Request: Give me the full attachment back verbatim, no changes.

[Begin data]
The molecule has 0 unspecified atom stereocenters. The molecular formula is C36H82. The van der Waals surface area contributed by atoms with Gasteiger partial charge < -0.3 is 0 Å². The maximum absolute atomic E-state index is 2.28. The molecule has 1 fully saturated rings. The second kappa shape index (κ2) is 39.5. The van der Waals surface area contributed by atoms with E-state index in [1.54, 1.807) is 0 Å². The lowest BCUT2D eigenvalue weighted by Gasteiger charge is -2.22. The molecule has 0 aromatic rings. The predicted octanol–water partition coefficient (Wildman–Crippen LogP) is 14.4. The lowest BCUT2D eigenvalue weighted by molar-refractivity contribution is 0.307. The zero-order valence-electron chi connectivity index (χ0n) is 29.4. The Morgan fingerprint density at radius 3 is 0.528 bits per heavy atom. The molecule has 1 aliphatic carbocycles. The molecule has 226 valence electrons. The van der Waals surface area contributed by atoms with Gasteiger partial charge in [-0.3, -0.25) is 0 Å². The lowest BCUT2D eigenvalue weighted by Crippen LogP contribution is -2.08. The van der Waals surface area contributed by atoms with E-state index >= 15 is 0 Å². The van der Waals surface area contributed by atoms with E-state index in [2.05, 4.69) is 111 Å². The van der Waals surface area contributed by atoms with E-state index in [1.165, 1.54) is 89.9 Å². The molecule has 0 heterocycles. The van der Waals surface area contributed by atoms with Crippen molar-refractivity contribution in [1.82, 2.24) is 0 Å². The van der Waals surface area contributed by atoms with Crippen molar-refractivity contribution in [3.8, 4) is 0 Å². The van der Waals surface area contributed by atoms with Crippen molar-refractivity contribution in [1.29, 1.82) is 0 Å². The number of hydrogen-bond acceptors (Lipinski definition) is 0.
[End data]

The molecule has 0 unspecified atom stereocenters. The molecular formula is C36H82. The van der Waals surface area contributed by atoms with Gasteiger partial charge < -0.3 is 0 Å². The maximum absolute atomic E-state index is 2.28. The molecule has 1 fully saturated rings. The second kappa shape index (κ2) is 39.5. The van der Waals surface area contributed by atoms with E-state index in [1.54, 1.807) is 0 Å². The lowest BCUT2D eigenvalue weighted by Gasteiger charge is -2.22. The molecule has 0 aromatic rings. The predicted octanol–water partition coefficient (Wildman–Crippen LogP) is 14.4. The lowest BCUT2D eigenvalue weighted by molar-refractivity contribution is 0.307. The zero-order valence-electron chi connectivity index (χ0n) is 29.4. The Morgan fingerprint density at radius 3 is 0.528 bits per heavy atom. The molecule has 1 aliphatic carbocycles. The molecule has 226 valence electrons. The van der Waals surface area contributed by atoms with Gasteiger partial charge in [-0.3, -0.25) is 0 Å². The lowest BCUT2D eigenvalue weighted by Crippen LogP contribution is -2.08. The van der Waals surface area contributed by atoms with E-state index >= 15 is 0 Å². The van der Waals surface area contributed by atoms with E-state index in [2.05, 4.69) is 111 Å². The van der Waals surface area contributed by atoms with E-state index in [1.165, 1.54) is 89.9 Å². The molecule has 0 heterocycles. The van der Waals surface area contributed by atoms with Crippen molar-refractivity contribution in [1.82, 2.24) is 0 Å². The van der Waals surface area contributed by atoms with Crippen molar-refractivity contribution in [3.8, 4) is 0 Å². The van der Waals surface area contributed by atoms with Crippen molar-refractivity contribution in [1.29, 1.82) is 0 Å². The number of hydrogen-bond acceptors (Lipinski definition) is 0.